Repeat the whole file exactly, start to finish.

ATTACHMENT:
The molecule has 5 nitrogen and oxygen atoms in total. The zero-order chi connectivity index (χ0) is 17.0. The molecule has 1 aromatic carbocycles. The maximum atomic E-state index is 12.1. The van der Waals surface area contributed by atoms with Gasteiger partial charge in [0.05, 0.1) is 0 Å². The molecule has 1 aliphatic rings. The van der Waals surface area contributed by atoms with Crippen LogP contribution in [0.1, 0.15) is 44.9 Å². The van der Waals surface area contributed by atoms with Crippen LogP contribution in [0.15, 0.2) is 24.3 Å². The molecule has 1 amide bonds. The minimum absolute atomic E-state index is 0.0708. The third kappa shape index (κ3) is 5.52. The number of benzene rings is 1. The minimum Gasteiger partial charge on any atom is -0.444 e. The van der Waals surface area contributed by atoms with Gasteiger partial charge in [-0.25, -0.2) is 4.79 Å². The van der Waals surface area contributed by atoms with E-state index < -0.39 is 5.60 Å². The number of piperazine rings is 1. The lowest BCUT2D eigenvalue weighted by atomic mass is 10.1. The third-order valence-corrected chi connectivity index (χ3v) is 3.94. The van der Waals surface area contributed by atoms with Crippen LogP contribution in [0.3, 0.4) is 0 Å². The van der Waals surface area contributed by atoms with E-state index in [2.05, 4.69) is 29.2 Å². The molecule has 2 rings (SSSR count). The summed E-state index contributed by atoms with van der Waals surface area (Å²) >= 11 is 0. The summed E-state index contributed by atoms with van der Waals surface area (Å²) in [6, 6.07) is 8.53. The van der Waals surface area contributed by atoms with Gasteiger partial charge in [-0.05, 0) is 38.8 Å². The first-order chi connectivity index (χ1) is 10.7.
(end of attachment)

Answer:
The molecule has 5 nitrogen and oxygen atoms in total. The zero-order chi connectivity index (χ0) is 17.0. The molecule has 1 aromatic carbocycles. The maximum atomic E-state index is 12.1. The van der Waals surface area contributed by atoms with Gasteiger partial charge in [0.05, 0.1) is 0 Å². The molecule has 1 aliphatic rings. The van der Waals surface area contributed by atoms with Crippen LogP contribution in [0.1, 0.15) is 44.9 Å². The van der Waals surface area contributed by atoms with Crippen LogP contribution in [0.15, 0.2) is 24.3 Å². The molecule has 1 amide bonds. The minimum absolute atomic E-state index is 0.0708. The third kappa shape index (κ3) is 5.52. The number of benzene rings is 1. The minimum Gasteiger partial charge on any atom is -0.444 e. The van der Waals surface area contributed by atoms with Gasteiger partial charge in [-0.25, -0.2) is 4.79 Å². The van der Waals surface area contributed by atoms with E-state index < -0.39 is 5.60 Å². The number of piperazine rings is 1. The lowest BCUT2D eigenvalue weighted by atomic mass is 10.1. The third-order valence-corrected chi connectivity index (χ3v) is 3.94. The van der Waals surface area contributed by atoms with Crippen LogP contribution in [0.3, 0.4) is 0 Å². The van der Waals surface area contributed by atoms with E-state index in [2.05, 4.69) is 29.2 Å². The molecule has 2 rings (SSSR count). The summed E-state index contributed by atoms with van der Waals surface area (Å²) >= 11 is 0. The summed E-state index contributed by atoms with van der Waals surface area (Å²) in [6, 6.07) is 8.53. The van der Waals surface area contributed by atoms with Gasteiger partial charge in [-0.05, 0) is 38.8 Å². The first-order chi connectivity index (χ1) is 10.7.